Cholera crisis: ‘We cannot vaccinate our way out of this pandemic’

10 March 2023
WaterAid/ Dennis Lupenga

WaterAid UK’s Senior Health Policy Analyst Arielle Nylander said:

“Whilst Malawi's situation is particularly grave, there is an alarming global cholera crisis sweeping the globe that cannot be ignored any longer.

“Climate change is greatly increasing the vulnerability of many countries to cholera, including in fragile settings areas where the disease is not endemic. This is on top of longstanding drivers like conflict, poverty, humanitarian crises and population displacement. Economic challenges such as stretched public funding due to post-Covid recovery and the spill-over effects of the war in Ukraine all combine to create a ‘poly-crisis’ with the ideal conditions for cholera proliferation.

“Water and sanitation services as well as hygiene behaviours represent the only long-term solution for ending cholera. Whilst oral vaccines can buy time, we cannot vaccinate our way out of this pandemic.

“The key is - and always has been - the provision of clean water, decent toilets and good hygiene. Cholera is an entirely WASH-preventable disease. World leaders, governments and donors must prioritise and put sustainable, predictable investment into climate-resilient WASH services for the whole population, especially the poorest and most vulnerable groups.”


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Notes to Editors:


WaterAid is working to make clean water, decent toilets and good hygiene normal for everyone, everywhere within a generation. The international not-for-profit organisation works in 28 countries to change the lives of the poorest and most marginalised people. Since 1981, WaterAid has reached 28 million people with clean water and nearly 29 million people with decent toilets.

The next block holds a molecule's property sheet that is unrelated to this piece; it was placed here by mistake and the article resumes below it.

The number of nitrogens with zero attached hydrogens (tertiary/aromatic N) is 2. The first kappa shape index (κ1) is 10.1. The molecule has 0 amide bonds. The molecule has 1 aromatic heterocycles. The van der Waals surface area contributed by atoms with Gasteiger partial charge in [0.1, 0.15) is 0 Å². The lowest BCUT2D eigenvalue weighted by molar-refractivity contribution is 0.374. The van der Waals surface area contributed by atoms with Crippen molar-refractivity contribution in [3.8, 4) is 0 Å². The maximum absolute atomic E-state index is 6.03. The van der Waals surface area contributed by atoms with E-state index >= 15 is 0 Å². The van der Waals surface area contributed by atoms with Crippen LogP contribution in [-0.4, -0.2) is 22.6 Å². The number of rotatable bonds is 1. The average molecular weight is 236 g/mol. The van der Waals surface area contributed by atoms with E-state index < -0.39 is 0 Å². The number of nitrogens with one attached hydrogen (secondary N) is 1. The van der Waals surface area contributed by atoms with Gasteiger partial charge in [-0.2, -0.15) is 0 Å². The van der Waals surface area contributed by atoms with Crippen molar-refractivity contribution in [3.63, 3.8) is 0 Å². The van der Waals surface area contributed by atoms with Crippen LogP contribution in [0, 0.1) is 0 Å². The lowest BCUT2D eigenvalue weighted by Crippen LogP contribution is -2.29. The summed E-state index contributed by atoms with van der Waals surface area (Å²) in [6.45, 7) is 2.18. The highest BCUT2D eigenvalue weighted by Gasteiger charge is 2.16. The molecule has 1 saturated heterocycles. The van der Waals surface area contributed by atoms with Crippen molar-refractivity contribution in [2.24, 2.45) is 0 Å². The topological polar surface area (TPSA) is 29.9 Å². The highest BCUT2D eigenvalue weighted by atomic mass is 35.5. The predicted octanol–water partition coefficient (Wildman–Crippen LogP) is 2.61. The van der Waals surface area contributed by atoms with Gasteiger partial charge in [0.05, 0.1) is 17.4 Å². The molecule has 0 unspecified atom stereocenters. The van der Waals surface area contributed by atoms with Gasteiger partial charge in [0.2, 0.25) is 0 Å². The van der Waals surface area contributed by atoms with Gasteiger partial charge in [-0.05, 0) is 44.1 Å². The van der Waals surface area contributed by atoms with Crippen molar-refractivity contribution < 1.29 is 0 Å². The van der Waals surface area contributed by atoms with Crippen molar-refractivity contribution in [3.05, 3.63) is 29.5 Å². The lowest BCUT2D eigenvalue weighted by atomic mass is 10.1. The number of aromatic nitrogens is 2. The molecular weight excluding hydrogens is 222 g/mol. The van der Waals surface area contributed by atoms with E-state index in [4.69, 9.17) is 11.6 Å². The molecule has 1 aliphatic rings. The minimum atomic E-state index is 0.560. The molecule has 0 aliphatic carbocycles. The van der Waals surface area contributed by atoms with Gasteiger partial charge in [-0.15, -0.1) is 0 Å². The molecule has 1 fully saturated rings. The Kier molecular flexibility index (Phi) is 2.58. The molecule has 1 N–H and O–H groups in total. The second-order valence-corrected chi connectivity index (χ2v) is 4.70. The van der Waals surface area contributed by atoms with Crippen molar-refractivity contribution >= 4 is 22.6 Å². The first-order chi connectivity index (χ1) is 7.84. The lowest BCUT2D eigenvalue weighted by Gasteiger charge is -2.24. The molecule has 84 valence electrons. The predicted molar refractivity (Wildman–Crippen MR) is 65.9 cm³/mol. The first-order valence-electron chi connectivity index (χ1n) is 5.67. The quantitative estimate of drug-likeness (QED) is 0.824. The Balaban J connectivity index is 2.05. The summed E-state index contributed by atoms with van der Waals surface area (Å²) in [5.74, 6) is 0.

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  • 771 million people in the world – one in ten – do not have clean water close to home.
  • Almost 1.7 billion people in the world – more than one in five – do not have a decent toilet of their own.
  • Over 300,000 children under five die every year from diarrhoeal diseases caused by poor water and sanitation. That's more than 800 children a day, or one child every two minutes.
  • Investing in safely managed water, sanitation and hygiene services provides up to 21 times more value than it costs.

[1] WHO/UNICEF (2021) Progress on household drinking water, sanitation and hygiene 2000-2020. Joint Monitoring Programme. Geneva: World Health Organisation.

[2] WHO/UNICEF (2021) Progress on household drinking water, sanitation and hygiene 2000-2020. Joint Monitoring Programme. Geneva: World Health Organisation.

[3] WaterAid calculations based on: Prüss-Ustün A, et al. (2019). Burden of Disease from Inadequate Water, Sanitation and Hygiene for Selected Adverse Health Outcomes: An Updated Analysis with a Focus on Low- and Middle-Income Countries. International Journal of Hygiene and Environmental Health. vol 222, no 5, pp 765-777. AND The Institute for Health Metrics and Evaluation (2020) Global Burden of Disease Study 2019. Seattle, WA: University of Washington.

[4] WaterAid. (2021) Mission-critical: Invest in water, sanitation and hygiene for a healthy and green economic recovery.